Elevator Music 41: Laura Ortman—Dust Dives Alive presents the artist’s eponymous sound work, created in July 2020 in response to the COVID-19 pandemic, with a new visual installation in the Tang Teaching Museum’s elevator. In the sound work, originally commissioned by ISSUE Project Room as part of the Isolated Field Recording Series, Ortman layers and collages her home-recorded experimental music—most prominently featuring the violin—with the buzzing of neighbors, subways, streets, rain, birds, and other sounds of city home life. The sounds fall in and out of harmony, blending and clashing on a journey variously soothing, challenging, melancholic, and hopeful. As we emerge into post-pandemic excitement and hustle, the installation encourages us to slow down, remember, and reflect, to continue to see and hear all that surrounds us—especially the constant hums, whether from neighbors or nature, that create an aural backdrop for our lives. By bringing those noise bleeds to the forefront, Dust Dives Alive broadens the instrumental possibilities of experimental music as it considers the role of sound as a means for human connection.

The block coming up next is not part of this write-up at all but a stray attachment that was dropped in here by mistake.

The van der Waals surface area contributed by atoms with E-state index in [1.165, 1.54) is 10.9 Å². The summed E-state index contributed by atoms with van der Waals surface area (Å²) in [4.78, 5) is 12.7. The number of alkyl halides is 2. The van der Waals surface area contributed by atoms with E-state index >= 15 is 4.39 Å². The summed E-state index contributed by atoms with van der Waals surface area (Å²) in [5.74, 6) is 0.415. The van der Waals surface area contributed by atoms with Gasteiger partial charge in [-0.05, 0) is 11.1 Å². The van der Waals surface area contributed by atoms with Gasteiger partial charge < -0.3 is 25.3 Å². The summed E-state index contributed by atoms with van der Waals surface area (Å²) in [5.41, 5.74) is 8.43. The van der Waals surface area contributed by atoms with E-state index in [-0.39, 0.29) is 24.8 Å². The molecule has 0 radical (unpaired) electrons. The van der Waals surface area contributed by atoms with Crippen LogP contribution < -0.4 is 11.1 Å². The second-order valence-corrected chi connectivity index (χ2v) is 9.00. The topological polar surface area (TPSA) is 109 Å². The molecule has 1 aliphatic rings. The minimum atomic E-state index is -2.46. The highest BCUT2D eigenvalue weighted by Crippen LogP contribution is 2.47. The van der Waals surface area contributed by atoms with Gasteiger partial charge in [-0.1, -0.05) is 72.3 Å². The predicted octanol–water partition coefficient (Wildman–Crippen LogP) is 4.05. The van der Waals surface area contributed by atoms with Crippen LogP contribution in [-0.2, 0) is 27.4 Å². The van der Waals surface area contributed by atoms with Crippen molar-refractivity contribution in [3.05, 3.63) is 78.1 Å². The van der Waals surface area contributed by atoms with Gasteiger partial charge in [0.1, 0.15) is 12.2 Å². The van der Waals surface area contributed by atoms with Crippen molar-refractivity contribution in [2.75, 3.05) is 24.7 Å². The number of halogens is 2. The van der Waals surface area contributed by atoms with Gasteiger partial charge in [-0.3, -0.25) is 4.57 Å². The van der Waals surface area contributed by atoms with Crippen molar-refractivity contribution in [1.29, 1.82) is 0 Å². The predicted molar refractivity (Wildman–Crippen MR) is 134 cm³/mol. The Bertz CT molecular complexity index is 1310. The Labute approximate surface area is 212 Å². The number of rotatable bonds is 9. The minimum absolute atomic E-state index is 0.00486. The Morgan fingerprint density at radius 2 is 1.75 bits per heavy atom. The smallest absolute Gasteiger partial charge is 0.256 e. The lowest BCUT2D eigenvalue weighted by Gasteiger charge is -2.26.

Laura Ortman (White Mountain Apache) is a composer, musician, artist, and collaborator working across recorded albums, live performances, and filmic and artistic soundtracks. She is versed in violin, Apache violin, piano, electric guitar, and keyboards; often sings through a megaphone; and is a longtime maker of field recordings. She has received numerous awards and has performed across the United States, Canada, and Europe, including at the Whitney Museum of American Art; the Museum of Modern Art, New York; the Toronto Biennial, Ontario; the Musée d’Art Contemporain de Montréal; and the Centre Pompidou, Paris. Ortman has lived and worked in Brooklyn, New York, for more than twenty years.